2012: Friday Walks, To the Islands and beyond

To our own surprise, we hadn’t done this walk since 8th January, our first Friday Walk of  this year. Like The Marshlands last week we don’t often do it in the summer as there’s virtually no shade. And also because there can be too many people for our liking during the holidays. Mind you, there were quite a lot of people on the walk today. And that’s because, dear reader, this Friday Walk took place on a Saturday.

Yes, we knew the rain on Friday was likely to get progressively heavier all day. And we knew we wanted to do this walk. And we just didn’t fancy trekking back from Hilbre, across the open sands, in driving rain. And you know what? They’re our lives and we can do what we like with them! So we Friday Walked in bright sunshine, on a Saturday.

That’s where we’re going. Three little islands out in the mouth of the Dee Estuary.

First up is Little Eye.

Yes, Little Eye, Middle Eye and Hilbre they’re called. Hilbre is apparently after St Hildeburgh, variously thought of as Anglo Saxon or Viking. The other two are two of the least convincing names for islands I’ve ever heard. Maybe because they’re uninhabited no one’s ever felt too creative about their names. My 1840 map of the area calls the middle one ‘Middle Island’. So now, I think, we know. They’re nothing to do with ‘Eyes’.

Beyond ‘Little Island’…

Beautiful wave sculptures…

In the sand.

Approaching…

‘Middle Island’…

Our lunch place.

Sarah establishes that the seal colony is still in its expected place, towards Wales on a distant sandbank.

I did attempt a photograph of this, but its a pathetic collection of little black dots across miles of open sand and water.

Me, I’m just waiting for my lunch.

Which we then have, looking back towards West Kirby…

And the whole of the Dee Estuary, where we so often walk.

Fed and contented…

We think of moving on to Hilbre…

And decide not to bother. We’ve been there many times. And today we know the island, lovely as it is, is going to be crowded with other walkers. and so we strike off west, not particularly into the wilderness, but certainly into the mildly discouraged.

At West Kirby there is a notice board containing clear directions about how to walk to and from the Islands. Which we’re about to ignore.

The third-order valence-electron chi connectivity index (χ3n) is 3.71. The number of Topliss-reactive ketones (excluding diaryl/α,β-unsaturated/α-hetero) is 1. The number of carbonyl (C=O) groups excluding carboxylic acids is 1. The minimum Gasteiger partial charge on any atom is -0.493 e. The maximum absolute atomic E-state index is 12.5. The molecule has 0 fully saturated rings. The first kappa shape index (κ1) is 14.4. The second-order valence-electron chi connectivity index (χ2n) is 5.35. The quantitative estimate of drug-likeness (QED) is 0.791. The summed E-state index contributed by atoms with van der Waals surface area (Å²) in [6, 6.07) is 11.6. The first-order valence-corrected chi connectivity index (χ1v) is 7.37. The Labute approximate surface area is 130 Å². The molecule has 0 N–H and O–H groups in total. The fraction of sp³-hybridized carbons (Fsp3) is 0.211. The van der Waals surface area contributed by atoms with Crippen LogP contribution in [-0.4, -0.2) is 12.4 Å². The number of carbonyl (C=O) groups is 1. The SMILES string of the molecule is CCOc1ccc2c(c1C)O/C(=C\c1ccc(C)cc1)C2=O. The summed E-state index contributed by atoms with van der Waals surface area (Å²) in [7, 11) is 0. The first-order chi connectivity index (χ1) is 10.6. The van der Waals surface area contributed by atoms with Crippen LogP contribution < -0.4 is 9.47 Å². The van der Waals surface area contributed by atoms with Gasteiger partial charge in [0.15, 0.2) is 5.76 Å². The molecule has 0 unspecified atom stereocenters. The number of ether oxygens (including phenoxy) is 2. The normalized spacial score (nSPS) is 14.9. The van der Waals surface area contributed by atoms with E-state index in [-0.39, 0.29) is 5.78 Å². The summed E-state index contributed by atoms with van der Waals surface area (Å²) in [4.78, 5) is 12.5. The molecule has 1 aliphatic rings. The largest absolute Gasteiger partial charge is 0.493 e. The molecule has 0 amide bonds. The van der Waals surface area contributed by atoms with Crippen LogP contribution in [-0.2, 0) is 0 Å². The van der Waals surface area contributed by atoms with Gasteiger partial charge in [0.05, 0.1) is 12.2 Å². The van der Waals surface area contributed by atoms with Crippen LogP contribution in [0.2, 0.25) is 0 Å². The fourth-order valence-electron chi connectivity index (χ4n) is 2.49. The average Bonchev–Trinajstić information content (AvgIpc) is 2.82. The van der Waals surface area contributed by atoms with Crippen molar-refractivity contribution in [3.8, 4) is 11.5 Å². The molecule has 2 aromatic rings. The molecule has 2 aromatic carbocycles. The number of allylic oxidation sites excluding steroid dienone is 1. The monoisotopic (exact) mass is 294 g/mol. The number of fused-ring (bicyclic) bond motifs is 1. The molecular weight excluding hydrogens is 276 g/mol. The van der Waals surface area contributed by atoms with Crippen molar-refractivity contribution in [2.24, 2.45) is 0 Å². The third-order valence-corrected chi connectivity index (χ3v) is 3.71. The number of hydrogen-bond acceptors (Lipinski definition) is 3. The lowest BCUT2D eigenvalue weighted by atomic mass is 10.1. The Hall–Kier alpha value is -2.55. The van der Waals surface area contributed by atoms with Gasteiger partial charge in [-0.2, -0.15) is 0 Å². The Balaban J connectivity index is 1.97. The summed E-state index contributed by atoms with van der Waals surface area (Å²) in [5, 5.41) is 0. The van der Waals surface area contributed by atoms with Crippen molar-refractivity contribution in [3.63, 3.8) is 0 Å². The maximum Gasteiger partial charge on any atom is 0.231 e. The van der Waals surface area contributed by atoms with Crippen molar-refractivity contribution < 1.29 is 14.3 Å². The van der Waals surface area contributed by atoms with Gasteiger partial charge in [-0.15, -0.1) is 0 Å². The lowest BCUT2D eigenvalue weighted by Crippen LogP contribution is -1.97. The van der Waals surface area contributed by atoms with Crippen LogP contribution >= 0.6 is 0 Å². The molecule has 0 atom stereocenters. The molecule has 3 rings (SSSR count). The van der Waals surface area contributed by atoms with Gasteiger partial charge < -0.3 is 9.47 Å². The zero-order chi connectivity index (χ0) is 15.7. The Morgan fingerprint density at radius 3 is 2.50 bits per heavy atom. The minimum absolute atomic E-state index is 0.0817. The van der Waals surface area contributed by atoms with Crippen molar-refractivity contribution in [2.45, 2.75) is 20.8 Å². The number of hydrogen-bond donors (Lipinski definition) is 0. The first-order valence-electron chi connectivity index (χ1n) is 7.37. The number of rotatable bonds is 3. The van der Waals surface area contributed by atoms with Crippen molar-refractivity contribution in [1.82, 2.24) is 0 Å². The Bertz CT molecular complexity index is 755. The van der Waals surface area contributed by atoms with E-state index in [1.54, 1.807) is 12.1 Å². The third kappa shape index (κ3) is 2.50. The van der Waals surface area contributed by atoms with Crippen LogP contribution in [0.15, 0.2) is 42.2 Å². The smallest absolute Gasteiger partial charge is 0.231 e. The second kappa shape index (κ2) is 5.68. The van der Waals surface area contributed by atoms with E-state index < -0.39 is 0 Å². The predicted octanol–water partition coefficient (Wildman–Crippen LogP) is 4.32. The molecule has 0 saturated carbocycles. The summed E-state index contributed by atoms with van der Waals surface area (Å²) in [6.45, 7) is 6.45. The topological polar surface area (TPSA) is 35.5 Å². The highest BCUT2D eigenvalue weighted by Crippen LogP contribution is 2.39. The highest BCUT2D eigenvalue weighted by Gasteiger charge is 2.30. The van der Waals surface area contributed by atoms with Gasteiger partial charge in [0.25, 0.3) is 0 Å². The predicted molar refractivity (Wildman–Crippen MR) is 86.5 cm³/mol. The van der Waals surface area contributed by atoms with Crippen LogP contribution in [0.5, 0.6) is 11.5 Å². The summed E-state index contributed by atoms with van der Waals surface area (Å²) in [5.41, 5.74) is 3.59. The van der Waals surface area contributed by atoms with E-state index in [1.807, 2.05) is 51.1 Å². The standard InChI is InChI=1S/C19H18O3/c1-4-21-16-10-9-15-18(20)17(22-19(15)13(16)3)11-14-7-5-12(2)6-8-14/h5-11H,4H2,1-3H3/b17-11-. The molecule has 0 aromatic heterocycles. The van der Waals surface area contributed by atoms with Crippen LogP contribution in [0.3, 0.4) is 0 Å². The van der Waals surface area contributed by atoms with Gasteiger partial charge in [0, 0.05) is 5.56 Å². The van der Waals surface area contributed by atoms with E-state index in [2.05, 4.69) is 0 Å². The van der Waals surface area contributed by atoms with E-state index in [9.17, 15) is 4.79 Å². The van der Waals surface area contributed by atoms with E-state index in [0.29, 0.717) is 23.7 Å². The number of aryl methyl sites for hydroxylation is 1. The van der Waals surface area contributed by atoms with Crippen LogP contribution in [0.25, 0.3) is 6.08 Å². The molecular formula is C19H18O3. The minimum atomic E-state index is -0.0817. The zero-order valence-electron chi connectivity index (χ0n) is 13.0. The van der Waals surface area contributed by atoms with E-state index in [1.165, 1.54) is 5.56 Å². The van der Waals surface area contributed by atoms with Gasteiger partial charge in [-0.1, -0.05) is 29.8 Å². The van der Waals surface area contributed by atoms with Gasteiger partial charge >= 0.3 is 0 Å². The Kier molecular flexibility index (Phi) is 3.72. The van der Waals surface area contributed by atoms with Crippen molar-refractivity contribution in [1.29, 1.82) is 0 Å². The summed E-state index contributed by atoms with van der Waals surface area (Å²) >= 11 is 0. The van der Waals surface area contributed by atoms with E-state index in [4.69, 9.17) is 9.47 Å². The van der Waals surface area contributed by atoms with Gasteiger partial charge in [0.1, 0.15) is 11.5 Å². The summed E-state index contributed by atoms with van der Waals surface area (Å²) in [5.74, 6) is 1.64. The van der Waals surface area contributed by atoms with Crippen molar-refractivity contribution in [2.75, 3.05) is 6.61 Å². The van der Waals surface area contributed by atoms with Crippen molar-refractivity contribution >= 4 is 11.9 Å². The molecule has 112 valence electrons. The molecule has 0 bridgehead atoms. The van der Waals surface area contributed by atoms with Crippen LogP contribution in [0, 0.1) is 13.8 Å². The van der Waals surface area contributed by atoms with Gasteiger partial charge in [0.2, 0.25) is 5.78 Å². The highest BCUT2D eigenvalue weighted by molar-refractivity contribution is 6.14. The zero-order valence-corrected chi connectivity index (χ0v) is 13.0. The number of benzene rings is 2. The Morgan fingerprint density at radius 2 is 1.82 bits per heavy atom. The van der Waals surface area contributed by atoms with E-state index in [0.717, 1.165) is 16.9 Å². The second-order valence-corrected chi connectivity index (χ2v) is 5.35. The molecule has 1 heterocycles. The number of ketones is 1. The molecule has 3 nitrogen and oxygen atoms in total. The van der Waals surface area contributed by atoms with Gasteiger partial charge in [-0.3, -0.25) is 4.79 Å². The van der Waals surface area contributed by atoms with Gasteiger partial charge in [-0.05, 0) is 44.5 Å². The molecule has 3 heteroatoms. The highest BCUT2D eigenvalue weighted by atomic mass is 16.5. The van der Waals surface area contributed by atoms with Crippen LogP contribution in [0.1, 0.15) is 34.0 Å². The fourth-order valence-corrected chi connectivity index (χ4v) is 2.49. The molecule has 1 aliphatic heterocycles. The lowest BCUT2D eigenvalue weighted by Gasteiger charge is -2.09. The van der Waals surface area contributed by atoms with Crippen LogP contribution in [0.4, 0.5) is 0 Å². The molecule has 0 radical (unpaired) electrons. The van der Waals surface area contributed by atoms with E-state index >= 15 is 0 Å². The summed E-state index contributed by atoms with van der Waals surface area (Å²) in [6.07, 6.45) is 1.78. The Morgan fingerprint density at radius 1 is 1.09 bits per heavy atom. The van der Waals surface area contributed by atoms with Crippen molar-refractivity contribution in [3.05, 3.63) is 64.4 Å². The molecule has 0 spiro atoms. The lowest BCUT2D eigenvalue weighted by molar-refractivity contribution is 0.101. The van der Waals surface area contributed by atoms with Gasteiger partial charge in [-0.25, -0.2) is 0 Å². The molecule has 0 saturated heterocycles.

Walking directly across the mouth of the Dee Estuary…

Leaving Hilbre at our backs…

Towards distant Red Rocks and Hoylake…

Off we go.

Even a rainbow pops out curiously.

But we know precisely what’s happening because we’ve checked the tide table. It’s two o’clock, just before low tide today. And the best and only possible time to do this walk. We wouldn’t do it at any other.

And as we get closer to Red Rocks we see clearly what would happen later as the tide comes in.

This channel would fill around us. And we’d be cut off. Because the mouth of the Dee is not as harmlessly flat as it can appear.

But it’s low tide about now and of course we safely reach the far shore, as we’ve seen many others do before us. And when we get there we find a much expanded marshland has silted up over here since we were last at Red Rocks, several years ago.

Looking across the new marshland to the Islands.

Marsh grasses have sprung up…

And it’s altogether more interesting than the thin strip of grassy sandhills that was all that used to be here.

Closer to West Kirby the marsh ends in a suspiciously straight line…

Leaving West Kirby with a beach that’s open and sandy, but must take some considerable maintenance to preserve.

And the day…

Winds down early…

As days do now in the darkling time of the year…

Perfectly.

Remember, never do any version of this walk without checking the tide tables for the day. Sarah uses this app.

5 thoughts on “2012: Friday Walks, To the Islands and beyond

  1. cheethamlib

    No I can see why one shouldn’t do that marvellous walk without consulting the tide tables.Lovely photographs of the sky and water.Excellent to see a new marshland perhaps there is hope for us yet.

    Reply
    1. Ronnie Hughes Post author

      Yes Mandy, we were delighted to find the new marshland. Since we did the walk Wirral Council have announced spending cuts, including what they spend maintaining their beaches. So I wonder if that means the marsh will spread onto West Kirby beach?

      Reply
  2. lindsay53i

    Gorgeous pictures, Ronnie! I see ‘darkling’ has had another outing! Funny how some words have great appeal. There’s a French word I have just learned the meaning of that I love & try to slip it into conversations all the time. ‘Bordelique’ meaning messy & untidy. It replaced another favourite word ‘epouvantable’ meaning appalling. The darkling night draws in here so I’m off!! xx

    Reply
  3. Ronnie Hughes Post author

    Hi Lindsay, yes it’s like where most people start bringing out the sparkly lights, I start saying ‘darkling’ at every opportunity. And your words are lovely too. Must be very tempting for you to look for things that are messy, untidy AND appalling so you can use both your words in the same sentence?

    Reply
  4. Pingback: Hilbre sandstone: a memory buried in time « That's How The Light Gets In

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